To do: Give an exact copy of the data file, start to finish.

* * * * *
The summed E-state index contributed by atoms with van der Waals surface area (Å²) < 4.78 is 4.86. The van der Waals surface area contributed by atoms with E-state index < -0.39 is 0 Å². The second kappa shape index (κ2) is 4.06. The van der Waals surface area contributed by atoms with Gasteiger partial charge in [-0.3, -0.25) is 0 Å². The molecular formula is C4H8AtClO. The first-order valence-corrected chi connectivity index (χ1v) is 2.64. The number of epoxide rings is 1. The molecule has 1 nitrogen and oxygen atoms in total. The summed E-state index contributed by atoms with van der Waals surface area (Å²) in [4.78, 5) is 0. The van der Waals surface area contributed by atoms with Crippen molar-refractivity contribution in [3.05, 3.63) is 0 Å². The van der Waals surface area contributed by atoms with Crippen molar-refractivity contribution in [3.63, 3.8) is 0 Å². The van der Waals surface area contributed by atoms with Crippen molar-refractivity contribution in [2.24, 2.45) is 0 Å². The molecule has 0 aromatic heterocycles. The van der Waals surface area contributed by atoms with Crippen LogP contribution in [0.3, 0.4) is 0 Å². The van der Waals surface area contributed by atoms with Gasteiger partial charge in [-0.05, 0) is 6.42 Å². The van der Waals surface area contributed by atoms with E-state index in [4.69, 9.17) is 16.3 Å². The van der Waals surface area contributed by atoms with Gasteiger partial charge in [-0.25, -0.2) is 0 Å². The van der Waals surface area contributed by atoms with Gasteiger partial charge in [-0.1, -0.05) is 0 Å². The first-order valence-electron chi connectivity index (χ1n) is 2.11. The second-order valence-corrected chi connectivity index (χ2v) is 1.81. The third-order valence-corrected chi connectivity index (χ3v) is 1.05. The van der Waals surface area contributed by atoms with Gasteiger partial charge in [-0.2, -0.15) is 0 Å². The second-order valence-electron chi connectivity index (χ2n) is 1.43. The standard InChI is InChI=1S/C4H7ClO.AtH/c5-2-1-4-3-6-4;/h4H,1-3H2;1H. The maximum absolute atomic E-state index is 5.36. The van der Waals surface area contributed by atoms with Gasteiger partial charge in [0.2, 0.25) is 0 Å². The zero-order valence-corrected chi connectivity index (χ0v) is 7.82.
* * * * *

The summed E-state index contributed by atoms with van der Waals surface area (Å²) < 4.78 is 4.86. The van der Waals surface area contributed by atoms with E-state index < -0.39 is 0 Å². The second kappa shape index (κ2) is 4.06. The van der Waals surface area contributed by atoms with Gasteiger partial charge in [-0.3, -0.25) is 0 Å². The molecular formula is C4H8AtClO. The first-order valence-corrected chi connectivity index (χ1v) is 2.64. The number of epoxide rings is 1. The molecule has 1 nitrogen and oxygen atoms in total. The summed E-state index contributed by atoms with van der Waals surface area (Å²) in [4.78, 5) is 0. The van der Waals surface area contributed by atoms with Crippen molar-refractivity contribution in [3.05, 3.63) is 0 Å². The van der Waals surface area contributed by atoms with Crippen molar-refractivity contribution in [3.63, 3.8) is 0 Å². The van der Waals surface area contributed by atoms with Crippen molar-refractivity contribution in [2.24, 2.45) is 0 Å². The molecule has 0 aromatic heterocycles. The van der Waals surface area contributed by atoms with Crippen LogP contribution in [0.3, 0.4) is 0 Å². The van der Waals surface area contributed by atoms with Gasteiger partial charge in [-0.05, 0) is 6.42 Å². The van der Waals surface area contributed by atoms with E-state index in [4.69, 9.17) is 16.3 Å². The van der Waals surface area contributed by atoms with Gasteiger partial charge in [-0.25, -0.2) is 0 Å². The van der Waals surface area contributed by atoms with Gasteiger partial charge in [-0.1, -0.05) is 0 Å². The first-order valence-electron chi connectivity index (χ1n) is 2.11. The second-order valence-corrected chi connectivity index (χ2v) is 1.81. The third-order valence-corrected chi connectivity index (χ3v) is 1.05. The van der Waals surface area contributed by atoms with Gasteiger partial charge in [-0.2, -0.15) is 0 Å². The second-order valence-electron chi connectivity index (χ2n) is 1.43. The standard InChI is InChI=1S/C4H7ClO.AtH/c5-2-1-4-3-6-4;/h4H,1-3H2;1H. The maximum absolute atomic E-state index is 5.36. The van der Waals surface area contributed by atoms with Gasteiger partial charge in [0.2, 0.25) is 0 Å². The zero-order valence-corrected chi connectivity index (χ0v) is 7.82.